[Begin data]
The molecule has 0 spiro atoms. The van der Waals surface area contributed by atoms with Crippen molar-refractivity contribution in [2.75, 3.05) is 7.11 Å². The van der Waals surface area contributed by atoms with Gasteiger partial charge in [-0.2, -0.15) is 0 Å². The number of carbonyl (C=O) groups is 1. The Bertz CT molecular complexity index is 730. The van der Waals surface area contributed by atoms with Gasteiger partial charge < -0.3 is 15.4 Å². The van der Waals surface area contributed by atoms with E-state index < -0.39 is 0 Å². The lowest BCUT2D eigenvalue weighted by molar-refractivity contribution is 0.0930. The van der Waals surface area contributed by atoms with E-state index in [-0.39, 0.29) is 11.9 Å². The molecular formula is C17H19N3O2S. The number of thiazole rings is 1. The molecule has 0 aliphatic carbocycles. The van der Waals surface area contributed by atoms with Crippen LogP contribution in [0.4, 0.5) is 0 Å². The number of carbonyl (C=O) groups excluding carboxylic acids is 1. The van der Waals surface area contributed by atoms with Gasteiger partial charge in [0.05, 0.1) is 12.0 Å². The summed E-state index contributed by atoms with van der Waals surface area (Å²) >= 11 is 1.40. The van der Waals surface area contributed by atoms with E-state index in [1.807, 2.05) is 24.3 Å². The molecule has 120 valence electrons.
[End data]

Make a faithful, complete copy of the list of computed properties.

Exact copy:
The molecule has 0 spiro atoms. The van der Waals surface area contributed by atoms with Crippen molar-refractivity contribution in [2.75, 3.05) is 7.11 Å². The van der Waals surface area contributed by atoms with Gasteiger partial charge in [-0.2, -0.15) is 0 Å². The number of carbonyl (C=O) groups is 1. The Bertz CT molecular complexity index is 730. The van der Waals surface area contributed by atoms with Gasteiger partial charge < -0.3 is 15.4 Å². The van der Waals surface area contributed by atoms with E-state index < -0.39 is 0 Å². The lowest BCUT2D eigenvalue weighted by molar-refractivity contribution is 0.0930. The van der Waals surface area contributed by atoms with E-state index in [-0.39, 0.29) is 11.9 Å². The molecular formula is C17H19N3O2S. The number of thiazole rings is 1. The molecule has 0 aliphatic carbocycles. The van der Waals surface area contributed by atoms with Crippen LogP contribution in [0.4, 0.5) is 0 Å². The number of carbonyl (C=O) groups excluding carboxylic acids is 1. The van der Waals surface area contributed by atoms with Gasteiger partial charge in [0.05, 0.1) is 12.0 Å². The summed E-state index contributed by atoms with van der Waals surface area (Å²) >= 11 is 1.40. The van der Waals surface area contributed by atoms with E-state index in [1.807, 2.05) is 24.3 Å². The molecule has 120 valence electrons.